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EL SALVADOR: Restaurant Provides Meals to the Elderly Who are Homeless or Living in Poverty

(MissionNewsire) Salesian missionaries in San Salvador, the capital city of El Salvador, operate a restaurant named Mamma Margaret, which feeds the elderly who live in public housing or on the street. Many of the people who come to the restaurant have no one to take care of them or ensure their needs are met. The Salesian-run restaurant, which is part of the Mary Help of Christian’s parish, operates from donations and offers both breakfast and lunch.

The elderly attending the program are provided a meal and are able to interact with Salesian staff and access other services as needed. The restaurant often acts as a first entrance into other programs and services that either the Salesian missionaries provide directly or are able to connect them to with community partners. In addition, the restaurant provides a communal atmosphere, where people are able to talk to each other and access community support, often decreasing the feelings of loneliness and isolation many of the elderly in El Salvador feel. Salesian missionaries have noticed that since the elderly are able to access health nutrition, their health as well as their mood has improved.

“Many of those participating in Salesian programs in El Salvador are malnourished,” says Father Mark Hyde, executive director of Salesian Missions, the U.S. development arm of the Salesians of Don Bosco. “Meals that the restaurant provides help to improve the health and overall well-being of those who access this service. The program is also operated in a way that ensures the dignity of those who attend.”

Salesian missionaries in San Salvador also operate a feeding program at the Salesian Education and Work Foundation schools, which provides meals to students during the school day as part of a free lunch program. The foundation serves more than 700 at-risk youth in primary and secondary school. Meals are provided to students in school to ensure they receive proper nutrition and a balanced diet in order for them to focus on their studies as well as extracurricular activities such as art, sports and the Salesian Education and Work Foundation’s internationally known orchestra program. Salesian missionaries began the school feeding program to meet the needs of the many area families with limited resources to feed their children.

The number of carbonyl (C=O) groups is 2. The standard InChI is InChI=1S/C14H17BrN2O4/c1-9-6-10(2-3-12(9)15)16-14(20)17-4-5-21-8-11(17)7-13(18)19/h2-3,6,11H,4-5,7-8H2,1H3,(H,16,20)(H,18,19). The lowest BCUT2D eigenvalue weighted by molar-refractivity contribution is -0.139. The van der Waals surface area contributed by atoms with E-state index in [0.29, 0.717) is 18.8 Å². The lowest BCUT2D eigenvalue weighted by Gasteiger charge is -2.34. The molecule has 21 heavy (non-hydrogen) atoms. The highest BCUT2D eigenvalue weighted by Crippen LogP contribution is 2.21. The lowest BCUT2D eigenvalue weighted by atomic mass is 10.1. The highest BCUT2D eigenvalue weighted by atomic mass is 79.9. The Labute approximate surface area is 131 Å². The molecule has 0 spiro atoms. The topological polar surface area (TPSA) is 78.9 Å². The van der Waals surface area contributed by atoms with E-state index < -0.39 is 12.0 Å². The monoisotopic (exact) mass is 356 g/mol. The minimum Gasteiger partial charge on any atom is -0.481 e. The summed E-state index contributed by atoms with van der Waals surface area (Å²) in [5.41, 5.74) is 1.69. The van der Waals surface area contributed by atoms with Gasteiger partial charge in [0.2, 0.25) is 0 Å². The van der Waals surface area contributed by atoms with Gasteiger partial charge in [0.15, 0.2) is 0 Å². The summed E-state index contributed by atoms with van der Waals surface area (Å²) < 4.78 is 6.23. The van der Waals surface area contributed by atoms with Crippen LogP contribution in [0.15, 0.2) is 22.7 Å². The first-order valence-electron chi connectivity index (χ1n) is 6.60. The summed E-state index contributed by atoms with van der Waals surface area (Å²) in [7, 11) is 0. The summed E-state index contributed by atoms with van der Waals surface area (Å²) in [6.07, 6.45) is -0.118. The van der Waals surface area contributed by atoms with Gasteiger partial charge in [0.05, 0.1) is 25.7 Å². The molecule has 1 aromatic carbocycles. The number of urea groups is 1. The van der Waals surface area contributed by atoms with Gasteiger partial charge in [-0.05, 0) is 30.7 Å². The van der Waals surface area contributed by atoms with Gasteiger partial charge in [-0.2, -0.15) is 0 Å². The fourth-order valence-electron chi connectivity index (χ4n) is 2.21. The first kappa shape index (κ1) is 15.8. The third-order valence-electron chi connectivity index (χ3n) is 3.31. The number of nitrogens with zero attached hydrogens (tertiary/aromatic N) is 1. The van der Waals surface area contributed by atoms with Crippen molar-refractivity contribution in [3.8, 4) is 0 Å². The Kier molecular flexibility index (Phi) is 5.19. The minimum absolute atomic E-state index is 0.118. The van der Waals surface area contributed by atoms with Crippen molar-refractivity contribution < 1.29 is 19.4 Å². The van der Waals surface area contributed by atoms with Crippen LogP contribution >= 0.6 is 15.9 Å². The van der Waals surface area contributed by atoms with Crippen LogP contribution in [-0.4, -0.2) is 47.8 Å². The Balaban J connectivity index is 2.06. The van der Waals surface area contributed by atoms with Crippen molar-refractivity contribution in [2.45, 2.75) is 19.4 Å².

“Meals children receive at Salesian schools may be their only meals,” says Fr. Hyde. “This food not only encourages them to attend school, it allows them to focus on getting the education they need without worrying about where their next meal will come from. Children cannot learn on an empty stomach.”

Close to 35 percent of El Salvador’s population lives in poverty, according to the World Bank. Youth in El Salvador are confronted not only with poverty, but with instability, high levels of violence and inadequate access to educational opportunities. Despite ranking high for economic indicators, the need for practical education in the country is more important than ever with 12 percent of youth ages 15-24 unemployed and 41 percent underemployed.

El Salvador is one of the most violent countries in Central America, along with Honduras and Guatemala. The murder rate in El Salvador rose more than 44 percent in the beginning months of 2014 when compared to the same time last year. Gang violence is a leading cause of violence in the country and it’s estimated that some 60,000 young people have gang affiliation. Gang involvement often offers a sense of family and belonging that counters the lack of education and employment opportunities offered in the country.




ANS – El Salvador – A restaurant serving the poor

Salesian Education and Work Foundation

World Bank – El Salvador 

Salesian Missions – El Salvador

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